Linguistics Meets Chronobiology
Impact of Sustained Wakefulness and Circadian Rhythmicities on a Minimal Syntactic Decision Task
Humboldt-University of Berlin
The current project investigated the impact of circadian modulations on language performance. The circadian master oscillator in humans and other mammals emits signals that trigger organ-specific oscillators, and therefore, constitutes a basic biological process that enables organisms to anticipate daily environmental changes by adjusting their behaviour, physiology and gene regulation. Although circadian rhythms are well characterized on a physiological level, little is known about how language is influenced by circadian modulations. A small number of studies on diurnal variations in language performance reported contradictory results, presumably due to poor control over internally generated circadian variations.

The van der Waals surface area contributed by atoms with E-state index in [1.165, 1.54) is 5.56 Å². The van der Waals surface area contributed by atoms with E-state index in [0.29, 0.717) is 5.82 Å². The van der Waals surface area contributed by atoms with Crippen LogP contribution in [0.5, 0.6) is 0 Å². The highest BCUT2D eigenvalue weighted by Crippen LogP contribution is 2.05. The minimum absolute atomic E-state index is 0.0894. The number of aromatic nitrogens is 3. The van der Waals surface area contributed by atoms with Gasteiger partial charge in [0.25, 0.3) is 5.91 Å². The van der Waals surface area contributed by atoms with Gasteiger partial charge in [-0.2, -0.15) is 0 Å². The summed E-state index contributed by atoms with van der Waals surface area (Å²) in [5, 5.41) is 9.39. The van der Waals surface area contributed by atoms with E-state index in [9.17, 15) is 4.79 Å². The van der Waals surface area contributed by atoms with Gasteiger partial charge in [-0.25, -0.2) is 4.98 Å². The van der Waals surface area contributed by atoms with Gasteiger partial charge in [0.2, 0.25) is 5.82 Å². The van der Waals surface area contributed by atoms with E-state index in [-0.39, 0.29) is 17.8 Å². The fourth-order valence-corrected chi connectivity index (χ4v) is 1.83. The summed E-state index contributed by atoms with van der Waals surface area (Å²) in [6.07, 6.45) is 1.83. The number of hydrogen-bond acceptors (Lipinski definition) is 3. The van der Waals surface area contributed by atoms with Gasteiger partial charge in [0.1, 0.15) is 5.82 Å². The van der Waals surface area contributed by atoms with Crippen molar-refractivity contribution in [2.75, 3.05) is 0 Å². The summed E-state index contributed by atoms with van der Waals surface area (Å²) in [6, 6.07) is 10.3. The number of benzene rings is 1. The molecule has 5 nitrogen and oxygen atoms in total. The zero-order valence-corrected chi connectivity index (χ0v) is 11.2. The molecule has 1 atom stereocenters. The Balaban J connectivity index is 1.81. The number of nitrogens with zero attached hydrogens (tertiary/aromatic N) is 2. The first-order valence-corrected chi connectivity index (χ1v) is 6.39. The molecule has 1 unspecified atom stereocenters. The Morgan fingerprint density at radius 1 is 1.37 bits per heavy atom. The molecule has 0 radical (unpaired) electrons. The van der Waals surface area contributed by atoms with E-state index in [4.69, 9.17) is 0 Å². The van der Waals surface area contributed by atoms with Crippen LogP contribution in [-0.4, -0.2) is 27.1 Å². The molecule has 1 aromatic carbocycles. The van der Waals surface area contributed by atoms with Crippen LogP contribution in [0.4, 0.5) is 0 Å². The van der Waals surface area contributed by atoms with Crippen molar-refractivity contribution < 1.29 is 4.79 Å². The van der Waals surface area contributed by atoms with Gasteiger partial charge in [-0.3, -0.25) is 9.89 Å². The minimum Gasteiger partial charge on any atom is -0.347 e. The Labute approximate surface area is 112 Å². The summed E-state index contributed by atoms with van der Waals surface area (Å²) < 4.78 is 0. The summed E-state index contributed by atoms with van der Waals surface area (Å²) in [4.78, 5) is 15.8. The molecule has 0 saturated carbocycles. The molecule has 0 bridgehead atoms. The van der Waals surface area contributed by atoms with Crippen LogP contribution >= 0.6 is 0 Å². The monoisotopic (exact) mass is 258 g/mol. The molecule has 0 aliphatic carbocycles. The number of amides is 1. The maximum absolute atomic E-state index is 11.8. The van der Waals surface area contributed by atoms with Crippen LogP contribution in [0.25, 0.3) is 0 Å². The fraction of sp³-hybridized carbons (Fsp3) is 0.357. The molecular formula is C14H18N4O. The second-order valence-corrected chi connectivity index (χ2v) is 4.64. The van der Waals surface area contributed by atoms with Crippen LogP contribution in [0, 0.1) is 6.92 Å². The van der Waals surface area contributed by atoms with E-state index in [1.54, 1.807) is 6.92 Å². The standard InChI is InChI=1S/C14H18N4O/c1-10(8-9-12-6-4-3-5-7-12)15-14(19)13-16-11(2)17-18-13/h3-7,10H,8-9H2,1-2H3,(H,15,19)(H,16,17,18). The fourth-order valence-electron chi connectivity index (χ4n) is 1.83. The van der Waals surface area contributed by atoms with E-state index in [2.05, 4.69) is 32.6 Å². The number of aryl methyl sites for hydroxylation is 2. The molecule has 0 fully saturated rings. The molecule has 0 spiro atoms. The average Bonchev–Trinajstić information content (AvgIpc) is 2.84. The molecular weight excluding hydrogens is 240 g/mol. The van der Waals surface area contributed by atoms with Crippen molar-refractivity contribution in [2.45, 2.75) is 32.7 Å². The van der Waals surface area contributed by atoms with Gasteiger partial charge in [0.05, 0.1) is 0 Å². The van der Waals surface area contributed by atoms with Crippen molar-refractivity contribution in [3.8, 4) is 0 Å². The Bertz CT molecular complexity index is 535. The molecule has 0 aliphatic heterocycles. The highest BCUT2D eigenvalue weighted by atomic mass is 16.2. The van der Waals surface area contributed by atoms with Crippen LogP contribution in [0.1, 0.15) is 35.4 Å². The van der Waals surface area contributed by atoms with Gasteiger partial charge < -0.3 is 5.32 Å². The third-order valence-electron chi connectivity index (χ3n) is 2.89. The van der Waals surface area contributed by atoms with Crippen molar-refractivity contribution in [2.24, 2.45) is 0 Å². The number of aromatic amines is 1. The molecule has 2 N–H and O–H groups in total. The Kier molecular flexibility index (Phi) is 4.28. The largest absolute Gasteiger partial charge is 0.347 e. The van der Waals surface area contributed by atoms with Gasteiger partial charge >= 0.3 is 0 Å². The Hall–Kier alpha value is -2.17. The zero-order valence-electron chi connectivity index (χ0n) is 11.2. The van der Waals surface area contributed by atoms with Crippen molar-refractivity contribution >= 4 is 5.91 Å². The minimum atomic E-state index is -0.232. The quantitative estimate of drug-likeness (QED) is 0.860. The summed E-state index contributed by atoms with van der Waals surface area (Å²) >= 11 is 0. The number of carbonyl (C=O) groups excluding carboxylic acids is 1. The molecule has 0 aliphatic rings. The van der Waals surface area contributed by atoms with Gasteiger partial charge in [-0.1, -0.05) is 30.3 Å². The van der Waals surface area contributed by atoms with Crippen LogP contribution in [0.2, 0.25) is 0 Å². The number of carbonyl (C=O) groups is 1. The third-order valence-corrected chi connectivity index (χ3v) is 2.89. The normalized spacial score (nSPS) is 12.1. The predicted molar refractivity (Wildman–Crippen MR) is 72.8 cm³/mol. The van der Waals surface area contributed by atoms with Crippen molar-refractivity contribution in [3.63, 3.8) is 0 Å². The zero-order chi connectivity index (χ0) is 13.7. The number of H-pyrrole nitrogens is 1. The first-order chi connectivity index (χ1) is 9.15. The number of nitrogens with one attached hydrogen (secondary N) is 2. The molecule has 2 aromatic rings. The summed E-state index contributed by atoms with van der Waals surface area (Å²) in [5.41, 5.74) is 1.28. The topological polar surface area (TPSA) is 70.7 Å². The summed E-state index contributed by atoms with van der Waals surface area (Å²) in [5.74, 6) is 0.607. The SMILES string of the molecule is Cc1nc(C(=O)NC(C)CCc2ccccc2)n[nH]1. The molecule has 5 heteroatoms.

However, the applied constant-routine design allows for a more stringent match of external and internal factors. Therefore, two of the present studies reported in this study were conducted under the unmasking conditions of constant routines. Circadian variations in language performance were addressed with a focus on gender agreement of nouns. Tests of general attention and sensori-motor performance were embedded in the constant routine protocols as well. Results were compared to a time-of-day design, which enabled the identification of masking and compensatory conditions occuring in everyday life. The results have important implications for establishing optimal times for work shift changes or for testing healthy and linguistically impaired people.
The author holds a bachelor´s degree in Cognitive Science as well as a master´s degree in Clinical Linguistics. She received her doctorate at the Humboldt-University of Berlin.
ISBN 9783895869662. 173pp. Linguistics Edition 76. 2010.